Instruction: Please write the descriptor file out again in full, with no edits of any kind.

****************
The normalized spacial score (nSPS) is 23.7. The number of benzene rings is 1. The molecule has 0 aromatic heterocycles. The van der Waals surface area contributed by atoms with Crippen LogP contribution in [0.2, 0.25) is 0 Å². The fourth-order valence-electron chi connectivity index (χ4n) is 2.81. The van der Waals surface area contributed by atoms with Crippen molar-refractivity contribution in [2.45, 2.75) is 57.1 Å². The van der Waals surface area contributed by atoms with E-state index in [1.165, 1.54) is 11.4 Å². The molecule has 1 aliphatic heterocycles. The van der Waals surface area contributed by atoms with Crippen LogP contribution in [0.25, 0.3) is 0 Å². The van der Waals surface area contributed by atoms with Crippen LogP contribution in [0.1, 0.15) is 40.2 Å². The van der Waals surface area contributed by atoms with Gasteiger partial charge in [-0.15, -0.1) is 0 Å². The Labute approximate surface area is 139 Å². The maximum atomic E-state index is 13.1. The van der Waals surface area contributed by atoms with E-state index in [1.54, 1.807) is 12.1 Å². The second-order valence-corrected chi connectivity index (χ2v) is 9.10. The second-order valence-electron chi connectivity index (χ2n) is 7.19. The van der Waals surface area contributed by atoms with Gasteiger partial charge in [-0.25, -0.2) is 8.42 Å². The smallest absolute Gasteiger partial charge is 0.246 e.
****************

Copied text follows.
The normalized spacial score (nSPS) is 23.7. The number of benzene rings is 1. The molecule has 0 aromatic heterocycles. The van der Waals surface area contributed by atoms with Crippen LogP contribution in [0.2, 0.25) is 0 Å². The fourth-order valence-electron chi connectivity index (χ4n) is 2.81. The van der Waals surface area contributed by atoms with Crippen molar-refractivity contribution in [2.45, 2.75) is 57.1 Å². The van der Waals surface area contributed by atoms with E-state index in [1.165, 1.54) is 11.4 Å². The molecule has 1 aliphatic heterocycles. The van der Waals surface area contributed by atoms with Crippen LogP contribution in [0.25, 0.3) is 0 Å². The van der Waals surface area contributed by atoms with Crippen LogP contribution in [0.1, 0.15) is 40.2 Å². The van der Waals surface area contributed by atoms with Gasteiger partial charge in [-0.15, -0.1) is 0 Å². The Labute approximate surface area is 139 Å². The maximum atomic E-state index is 13.1. The van der Waals surface area contributed by atoms with E-state index in [1.54, 1.807) is 12.1 Å². The second-order valence-corrected chi connectivity index (χ2v) is 9.10. The second-order valence-electron chi connectivity index (χ2n) is 7.19. The van der Waals surface area contributed by atoms with Gasteiger partial charge in [-0.25, -0.2) is 8.42 Å². The smallest absolute Gasteiger partial charge is 0.246 e.